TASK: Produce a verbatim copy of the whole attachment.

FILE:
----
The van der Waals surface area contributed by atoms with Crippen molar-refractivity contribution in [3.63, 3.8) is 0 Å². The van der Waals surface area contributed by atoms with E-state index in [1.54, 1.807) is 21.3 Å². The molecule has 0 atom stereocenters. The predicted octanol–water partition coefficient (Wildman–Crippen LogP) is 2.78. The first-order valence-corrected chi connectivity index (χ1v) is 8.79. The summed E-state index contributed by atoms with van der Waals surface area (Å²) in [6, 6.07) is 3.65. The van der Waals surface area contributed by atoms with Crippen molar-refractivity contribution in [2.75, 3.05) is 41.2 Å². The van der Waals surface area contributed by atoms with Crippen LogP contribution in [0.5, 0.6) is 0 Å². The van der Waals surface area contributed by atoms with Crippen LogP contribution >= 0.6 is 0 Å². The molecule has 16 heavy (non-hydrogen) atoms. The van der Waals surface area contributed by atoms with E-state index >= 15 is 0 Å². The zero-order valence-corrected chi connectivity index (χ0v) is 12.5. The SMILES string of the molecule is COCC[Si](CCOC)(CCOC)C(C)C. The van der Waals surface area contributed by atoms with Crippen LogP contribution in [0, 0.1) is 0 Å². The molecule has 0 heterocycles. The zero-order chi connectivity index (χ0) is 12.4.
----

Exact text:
The van der Waals surface area contributed by atoms with Crippen molar-refractivity contribution in [3.63, 3.8) is 0 Å². The van der Waals surface area contributed by atoms with E-state index in [1.54, 1.807) is 21.3 Å². The molecule has 0 atom stereocenters. The predicted octanol–water partition coefficient (Wildman–Crippen LogP) is 2.78. The first-order valence-corrected chi connectivity index (χ1v) is 8.79. The summed E-state index contributed by atoms with van der Waals surface area (Å²) in [6, 6.07) is 3.65. The van der Waals surface area contributed by atoms with Crippen molar-refractivity contribution in [2.75, 3.05) is 41.2 Å². The van der Waals surface area contributed by atoms with Crippen LogP contribution in [0.5, 0.6) is 0 Å². The van der Waals surface area contributed by atoms with Crippen LogP contribution >= 0.6 is 0 Å². The molecule has 16 heavy (non-hydrogen) atoms. The van der Waals surface area contributed by atoms with E-state index >= 15 is 0 Å². The zero-order valence-corrected chi connectivity index (χ0v) is 12.5. The SMILES string of the molecule is COCC[Si](CCOC)(CCOC)C(C)C. The van der Waals surface area contributed by atoms with Crippen LogP contribution in [0, 0.1) is 0 Å². The molecule has 0 heterocycles. The zero-order chi connectivity index (χ0) is 12.4.